"The birds are arbitrary terms and seem to have fewer unwanted(?)
associations than the rock terms. So I'm for the birds."
"I'm not wildly positive about either Larks/Ravens or Jets/Rubies, but
if I had to choose one set, it would be Larks/Ravens. To me, Jets/Rubies
carries a lot of baggage: It sounds enough like Gents/Ladies that it
invites the reaction 'Who are they trying to kid?' The lack of logical
association between jewels (inanimate objects) and dancing (an intimate
human activity) makes the use of Jets/Rubies feel as if the series is being
run by an in-group with a secret language. (I realize the two foregoing
reactions are contradictory, but these are gut reactions, not necessarily
rational ones.) Also, 'Jets' makes me think of the gang in West Side Story,
and also of airplanes (more inanimate objects). To sum up, the word in a
dance context has no positive associations for me, and some negative ones.
Larks/Ravens has no baggage for me, doesn't reinforce gender stereotypes,
and has a built-in mnemonic with the L/R initials."
"Enough people are offended by 'Jets' sounding too close to 'Gents' that
I think Larks/Ravens is a much easier sell."
"My preference would be Jets/Rubies, because the sound similarity to
traditional terms make the transition easier. (I understand that that very
feature makes it the less desirable choice in some people's view.)"
"As a caller who learned with Gents/Ladies, I find Jets/Rubies the
easiest to use."
"I've never used Larks/Ravens. I've used Jets/Rubies, and felt fairly
comfortable with it. Larks/Ravens makes more sense to me. Definitely happy
to use either one."
"I have a preference for Jets/Rubies but the only terms I *will not use* are
"I don't have a preference between those two sets of terms. I am also
comfortable with Lead/Follow, but know that this is also a challenging
choice for some people and I understand why it's maybe not the best pick. I
like it because those terms have dance connotations"
"I like Jets/Rubies because regular contra dancers from other places can
come in and dance without needing anything to be explained to them since
the terms are pretty similar to Gents/Ladies. Also, Larks/Ravens sounds a
"As far as Jets/Rubies vs Larks/Ravens, I like using Jets/Rubies because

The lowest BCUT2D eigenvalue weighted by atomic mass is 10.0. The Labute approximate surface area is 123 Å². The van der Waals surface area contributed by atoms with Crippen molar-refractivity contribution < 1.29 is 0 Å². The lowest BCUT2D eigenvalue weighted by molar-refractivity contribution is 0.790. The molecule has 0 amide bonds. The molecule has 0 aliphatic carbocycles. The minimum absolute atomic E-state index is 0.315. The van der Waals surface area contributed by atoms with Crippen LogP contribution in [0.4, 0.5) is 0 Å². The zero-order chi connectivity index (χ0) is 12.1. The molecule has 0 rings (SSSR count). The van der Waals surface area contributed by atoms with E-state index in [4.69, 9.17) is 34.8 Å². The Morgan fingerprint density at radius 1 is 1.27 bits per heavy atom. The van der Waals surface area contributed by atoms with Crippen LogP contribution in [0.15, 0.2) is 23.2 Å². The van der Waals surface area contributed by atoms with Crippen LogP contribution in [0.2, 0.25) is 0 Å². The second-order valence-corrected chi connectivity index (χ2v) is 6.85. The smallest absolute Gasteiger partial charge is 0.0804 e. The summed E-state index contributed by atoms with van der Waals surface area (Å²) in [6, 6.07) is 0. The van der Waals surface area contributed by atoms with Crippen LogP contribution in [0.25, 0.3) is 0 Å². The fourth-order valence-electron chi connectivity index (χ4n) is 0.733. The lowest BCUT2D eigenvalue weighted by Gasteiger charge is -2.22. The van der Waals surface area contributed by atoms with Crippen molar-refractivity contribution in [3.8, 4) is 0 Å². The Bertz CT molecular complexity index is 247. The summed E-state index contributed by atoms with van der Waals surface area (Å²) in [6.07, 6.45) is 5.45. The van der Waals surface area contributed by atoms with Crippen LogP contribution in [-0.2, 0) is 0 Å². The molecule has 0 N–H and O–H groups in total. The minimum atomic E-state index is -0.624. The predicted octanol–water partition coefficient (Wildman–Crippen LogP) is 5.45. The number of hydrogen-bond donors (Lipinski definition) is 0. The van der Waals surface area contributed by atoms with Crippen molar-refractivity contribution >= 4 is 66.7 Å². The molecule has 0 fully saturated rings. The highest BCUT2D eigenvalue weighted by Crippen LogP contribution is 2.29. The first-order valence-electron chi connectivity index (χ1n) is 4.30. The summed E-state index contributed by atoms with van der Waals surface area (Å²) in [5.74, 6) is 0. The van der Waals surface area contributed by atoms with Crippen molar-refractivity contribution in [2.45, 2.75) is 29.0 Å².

they sound almost the same as Gents/Ladies. For my rhymes and patter, it's
a pretty easy substitution. But my first impression of the terms is that
they are still kind of gendered, or at least can be interpreted that.
'Jets' sounds aggressive and masculine, and 'Rubies' are definitely
"I can't imagine trying to turn a singing square gender free."
"From the point of view of a caller trying to get a new set of words out
of my mouth when significant chunks of my teaching and prompting are
automatic, I think that I would prefer Jets/Rubies for a few reasons.
First, I think that I would manage to confuse myself and stumble around
switching 'Gents' to 'Larks', which starts with the same letter as
'Ladies', and might be more likely to flip-flop the two. Also, I know that
it has been successfully used, but the initial consonants of Larks/Ravens
aren't nearly as contrasted as are those of Jets/Rubies (or of
"Not really a preference, although as a caller perhaps Jets/Rubies is a
slightly easier transition."
Just wondering if anyone else is experiencing a bump in requests for
community/family dances? I feel like the last month or so, there's been an
uptick in schools and community centers requesting them. Could be a local
fluctuation, or something bigger. Anyone else getting that impression?
Possibly I'm projecting based on my own desire to build community through
dance, but a couple years ago I was knocking on doors trying to make these
happen, and now they're knocking on our door.
Hope you're all having a similar experience!
I could not locate use of the word "bland" in the post you reference.
In any event...
Did you not read the paragraph following that which contained the reference
to diet soda? The author stated that others may disagree. Obviously, you
disagree. Please don't belittle the views of others as you demonstrate your
I happily agree with most of what Neal wrote. I don't go contra dancing to
dance with guys, primarily. I go to dance with women. Yes, for me there is
quite a (fortunate) difference between dancing with men & women. I'll dance
with men but those "sublime" moments have happened only when dancing with